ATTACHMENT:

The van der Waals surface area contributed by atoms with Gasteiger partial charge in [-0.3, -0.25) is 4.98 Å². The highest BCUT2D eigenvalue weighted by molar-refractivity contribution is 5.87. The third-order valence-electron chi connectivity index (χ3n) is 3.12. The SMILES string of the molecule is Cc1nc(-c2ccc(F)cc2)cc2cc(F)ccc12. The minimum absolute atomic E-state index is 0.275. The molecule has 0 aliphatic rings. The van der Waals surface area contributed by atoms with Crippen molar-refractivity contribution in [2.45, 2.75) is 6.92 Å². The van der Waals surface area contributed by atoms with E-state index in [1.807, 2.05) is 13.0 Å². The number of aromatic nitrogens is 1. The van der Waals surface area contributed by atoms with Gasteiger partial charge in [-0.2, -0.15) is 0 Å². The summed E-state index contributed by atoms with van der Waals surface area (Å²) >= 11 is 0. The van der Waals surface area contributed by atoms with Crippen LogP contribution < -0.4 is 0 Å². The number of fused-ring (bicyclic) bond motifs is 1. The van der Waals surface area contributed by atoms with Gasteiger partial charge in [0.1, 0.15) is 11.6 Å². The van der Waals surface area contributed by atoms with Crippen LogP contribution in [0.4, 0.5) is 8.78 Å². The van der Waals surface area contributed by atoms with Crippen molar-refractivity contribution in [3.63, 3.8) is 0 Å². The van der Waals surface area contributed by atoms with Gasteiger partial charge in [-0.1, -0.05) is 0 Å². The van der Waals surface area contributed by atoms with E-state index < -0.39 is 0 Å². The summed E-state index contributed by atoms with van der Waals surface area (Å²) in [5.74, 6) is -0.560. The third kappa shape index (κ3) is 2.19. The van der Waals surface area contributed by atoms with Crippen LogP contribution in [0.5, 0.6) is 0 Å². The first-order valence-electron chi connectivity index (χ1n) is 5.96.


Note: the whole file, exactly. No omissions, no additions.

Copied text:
The van der Waals surface area contributed by atoms with Gasteiger partial charge in [-0.3, -0.25) is 4.98 Å². The highest BCUT2D eigenvalue weighted by molar-refractivity contribution is 5.87. The third-order valence-electron chi connectivity index (χ3n) is 3.12. The SMILES string of the molecule is Cc1nc(-c2ccc(F)cc2)cc2cc(F)ccc12. The minimum absolute atomic E-state index is 0.275. The molecule has 0 aliphatic rings. The van der Waals surface area contributed by atoms with Crippen molar-refractivity contribution in [2.45, 2.75) is 6.92 Å². The van der Waals surface area contributed by atoms with E-state index in [1.807, 2.05) is 13.0 Å². The number of aromatic nitrogens is 1. The van der Waals surface area contributed by atoms with Gasteiger partial charge in [-0.2, -0.15) is 0 Å². The summed E-state index contributed by atoms with van der Waals surface area (Å²) >= 11 is 0. The van der Waals surface area contributed by atoms with Crippen LogP contribution < -0.4 is 0 Å². The number of fused-ring (bicyclic) bond motifs is 1. The van der Waals surface area contributed by atoms with Gasteiger partial charge in [0.1, 0.15) is 11.6 Å². The van der Waals surface area contributed by atoms with Crippen LogP contribution in [0.4, 0.5) is 8.78 Å². The van der Waals surface area contributed by atoms with Crippen molar-refractivity contribution in [3.63, 3.8) is 0 Å². The van der Waals surface area contributed by atoms with Gasteiger partial charge in [-0.1, -0.05) is 0 Å². The van der Waals surface area contributed by atoms with E-state index < -0.39 is 0 Å². The summed E-state index contributed by atoms with van der Waals surface area (Å²) in [5.74, 6) is -0.560. The third kappa shape index (κ3) is 2.19. The van der Waals surface area contributed by atoms with Crippen LogP contribution in [0.5, 0.6) is 0 Å². The first-order valence-electron chi connectivity index (χ1n) is 5.96.